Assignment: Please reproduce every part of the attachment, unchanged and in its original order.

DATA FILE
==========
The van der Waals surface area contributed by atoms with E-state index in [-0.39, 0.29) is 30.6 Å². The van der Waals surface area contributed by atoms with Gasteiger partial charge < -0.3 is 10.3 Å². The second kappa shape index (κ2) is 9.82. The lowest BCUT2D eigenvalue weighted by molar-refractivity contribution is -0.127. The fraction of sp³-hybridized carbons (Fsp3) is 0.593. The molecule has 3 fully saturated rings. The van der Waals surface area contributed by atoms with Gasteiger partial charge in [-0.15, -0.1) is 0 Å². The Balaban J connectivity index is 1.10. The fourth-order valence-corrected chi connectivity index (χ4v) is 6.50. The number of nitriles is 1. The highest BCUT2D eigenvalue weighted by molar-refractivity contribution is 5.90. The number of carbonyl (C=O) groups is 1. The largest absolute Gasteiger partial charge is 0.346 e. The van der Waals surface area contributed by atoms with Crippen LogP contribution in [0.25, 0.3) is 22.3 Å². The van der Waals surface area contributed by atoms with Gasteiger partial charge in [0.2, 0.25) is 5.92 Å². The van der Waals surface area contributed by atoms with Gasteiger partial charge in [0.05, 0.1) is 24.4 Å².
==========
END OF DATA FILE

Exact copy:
The van der Waals surface area contributed by atoms with E-state index in [-0.39, 0.29) is 30.6 Å². The van der Waals surface area contributed by atoms with Gasteiger partial charge < -0.3 is 10.3 Å². The second kappa shape index (κ2) is 9.82. The lowest BCUT2D eigenvalue weighted by molar-refractivity contribution is -0.127. The fraction of sp³-hybridized carbons (Fsp3) is 0.593. The molecule has 3 fully saturated rings. The van der Waals surface area contributed by atoms with Gasteiger partial charge in [-0.15, -0.1) is 0 Å². The Balaban J connectivity index is 1.10. The fourth-order valence-corrected chi connectivity index (χ4v) is 6.50. The number of nitriles is 1. The highest BCUT2D eigenvalue weighted by molar-refractivity contribution is 5.90. The number of carbonyl (C=O) groups is 1. The largest absolute Gasteiger partial charge is 0.346 e. The van der Waals surface area contributed by atoms with Crippen LogP contribution in [0.25, 0.3) is 22.3 Å². The van der Waals surface area contributed by atoms with Gasteiger partial charge in [0.2, 0.25) is 5.92 Å². The van der Waals surface area contributed by atoms with Gasteiger partial charge in [0.05, 0.1) is 24.4 Å².